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Deerfield Wind project opponents have their day in court

An effort to stop construction of a 30 megawatt ridge-line wind development in the Green Mountain National Forest got a hearing Wednesday in Federal Court in Brattleboro. The 15-turbine Deerfield Wind project has been authorized by the U.S. Forest Service and permitted by the state. But opponents say the Forest Service approval process was flawed. And they argue that the installation would compromise a federally designated wilderness area near the site.

If it survives the legal challenge, Deerfield Wind will be the first privately backed industrial wind installation in the country to be built on publicly-owned land.

A citizens group, Vermonters for a Clean Environment, has appealed the Forest Service decision. They say the feds failed to adequately examine important issues in their Final Environmental Impact Statement.

The turbines would be built on national forest land a little over a mile from the George D. Aiken Wilderness at their closest point. Stephen Saltonstall, a lawyer for the environmental group, argued before U.S. District Judge J. Garvin Murtha that the 400-foot towers would be visible from many locations in the wilderness area.

“Also, seven of them would be lit at night with these flashing lights,” Saltonstall says. “And that is totally inconsistent with provision of the Wilderness Act. So I’m hopeful that the court will find that the forest service plan will ruin the Aiken wilderness and turn it into an industrial zone in violation of the law.”

The Green Mountain National Forest was represented by attorneys from the U.S. Department of Justice. They said the laws governing wilderness areas didn’t apply to surrounding lands. They said the Forest Service was following U.S. energy policy directives in approving the Deerfield Wind proposal. The federal government has encouraged the development of renewable energy projects on public lands. The Justice Department lawyers said the Deerfield site was one of 37 identified nationwide as likely candidates for such projects. They also contended that the Green Mountain National Forest correctly followed federally-mandated procedures and listened carefully to public comments in evaluating the project.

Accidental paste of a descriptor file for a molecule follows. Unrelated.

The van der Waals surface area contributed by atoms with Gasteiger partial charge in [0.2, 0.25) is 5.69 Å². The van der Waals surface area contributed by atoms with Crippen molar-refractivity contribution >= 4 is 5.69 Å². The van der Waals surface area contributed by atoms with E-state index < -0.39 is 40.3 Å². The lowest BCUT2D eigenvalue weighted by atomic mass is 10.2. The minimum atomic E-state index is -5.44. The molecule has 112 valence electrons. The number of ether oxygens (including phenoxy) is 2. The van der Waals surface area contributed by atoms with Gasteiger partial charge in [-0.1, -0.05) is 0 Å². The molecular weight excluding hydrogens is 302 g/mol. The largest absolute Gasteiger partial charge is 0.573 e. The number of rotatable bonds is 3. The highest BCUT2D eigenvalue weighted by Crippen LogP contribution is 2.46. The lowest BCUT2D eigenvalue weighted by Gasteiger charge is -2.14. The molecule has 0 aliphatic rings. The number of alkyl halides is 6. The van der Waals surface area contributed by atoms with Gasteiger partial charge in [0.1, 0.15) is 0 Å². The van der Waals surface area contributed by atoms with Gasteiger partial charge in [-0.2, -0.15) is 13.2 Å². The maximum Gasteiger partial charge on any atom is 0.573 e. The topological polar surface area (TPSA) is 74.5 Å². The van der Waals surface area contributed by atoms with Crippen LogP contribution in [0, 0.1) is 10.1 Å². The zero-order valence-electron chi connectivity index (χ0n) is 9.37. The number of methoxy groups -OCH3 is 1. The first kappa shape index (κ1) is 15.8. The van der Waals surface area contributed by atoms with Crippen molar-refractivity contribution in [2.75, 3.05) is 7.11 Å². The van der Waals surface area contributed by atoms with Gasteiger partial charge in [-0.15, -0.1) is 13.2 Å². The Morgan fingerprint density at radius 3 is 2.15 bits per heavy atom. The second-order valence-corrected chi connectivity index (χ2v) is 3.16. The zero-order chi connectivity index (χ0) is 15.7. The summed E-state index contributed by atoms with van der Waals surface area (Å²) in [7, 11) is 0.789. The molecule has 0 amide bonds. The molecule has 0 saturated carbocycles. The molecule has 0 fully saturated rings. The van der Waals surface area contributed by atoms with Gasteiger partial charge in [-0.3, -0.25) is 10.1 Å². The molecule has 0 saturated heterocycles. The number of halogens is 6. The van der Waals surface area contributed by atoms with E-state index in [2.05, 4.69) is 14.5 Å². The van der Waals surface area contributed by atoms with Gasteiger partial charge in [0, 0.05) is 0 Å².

Lawyers for Vermonters for a Clean Environment said many issues were neglected or improperly addressed in the Forest Service’s final Environmental Impact Statement. They claimed the Forest Service didn’t thoroughly examine alternatives to the specific project proposed by Deerfield Wind LLC. The development group is a subsidiary of Iberdrola Renewables, a Spanish energy conglomerate.

Lawyers for the environmental group also argued that the impact statement didn’t consider new data on bats, or possible environmental consequences of the blasting necessary to build the ridge-top installation.

The Department of Justice lawyers presented their evidence against those claims and others, but declined to speak with reporters. State Representative John Moran, who watched the proceedings, had no such compunctions. Moran represents Searsburg and Readsboro, where the project is located.

“I think this is a win-win,” Moran said after the hearing. “What we have here is renewable, clean energy and we have local support for it.”

Judge Murtha said he would render a decision on the appeal as soon as possible.

[audio available]